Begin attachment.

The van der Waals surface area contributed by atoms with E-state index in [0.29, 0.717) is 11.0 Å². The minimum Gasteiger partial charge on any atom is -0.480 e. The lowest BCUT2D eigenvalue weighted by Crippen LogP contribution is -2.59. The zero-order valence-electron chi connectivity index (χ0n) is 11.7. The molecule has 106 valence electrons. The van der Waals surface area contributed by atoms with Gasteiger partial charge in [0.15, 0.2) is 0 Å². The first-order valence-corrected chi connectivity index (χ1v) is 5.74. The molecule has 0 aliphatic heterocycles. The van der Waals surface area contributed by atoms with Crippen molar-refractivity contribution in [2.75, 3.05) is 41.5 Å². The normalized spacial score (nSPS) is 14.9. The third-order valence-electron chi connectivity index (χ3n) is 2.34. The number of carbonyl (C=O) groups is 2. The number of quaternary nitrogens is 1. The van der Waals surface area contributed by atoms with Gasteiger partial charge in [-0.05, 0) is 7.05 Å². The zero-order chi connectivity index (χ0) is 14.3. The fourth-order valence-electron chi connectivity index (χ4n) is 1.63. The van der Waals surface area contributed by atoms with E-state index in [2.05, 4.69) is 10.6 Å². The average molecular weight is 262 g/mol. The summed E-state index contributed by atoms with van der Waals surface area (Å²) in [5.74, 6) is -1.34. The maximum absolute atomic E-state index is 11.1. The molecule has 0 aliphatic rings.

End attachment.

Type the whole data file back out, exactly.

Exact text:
The van der Waals surface area contributed by atoms with E-state index in [0.29, 0.717) is 11.0 Å². The minimum Gasteiger partial charge on any atom is -0.480 e. The lowest BCUT2D eigenvalue weighted by Crippen LogP contribution is -2.59. The zero-order valence-electron chi connectivity index (χ0n) is 11.7. The molecule has 106 valence electrons. The van der Waals surface area contributed by atoms with Gasteiger partial charge in [0.15, 0.2) is 0 Å². The first-order valence-corrected chi connectivity index (χ1v) is 5.74. The molecule has 0 aliphatic heterocycles. The van der Waals surface area contributed by atoms with Crippen molar-refractivity contribution in [2.75, 3.05) is 41.5 Å². The normalized spacial score (nSPS) is 14.9. The third-order valence-electron chi connectivity index (χ3n) is 2.34. The number of carbonyl (C=O) groups is 2. The number of quaternary nitrogens is 1. The van der Waals surface area contributed by atoms with Gasteiger partial charge in [-0.05, 0) is 7.05 Å². The zero-order chi connectivity index (χ0) is 14.3. The fourth-order valence-electron chi connectivity index (χ4n) is 1.63. The van der Waals surface area contributed by atoms with E-state index in [2.05, 4.69) is 10.6 Å². The average molecular weight is 262 g/mol. The summed E-state index contributed by atoms with van der Waals surface area (Å²) in [5.74, 6) is -1.34. The maximum absolute atomic E-state index is 11.1. The molecule has 0 aliphatic rings.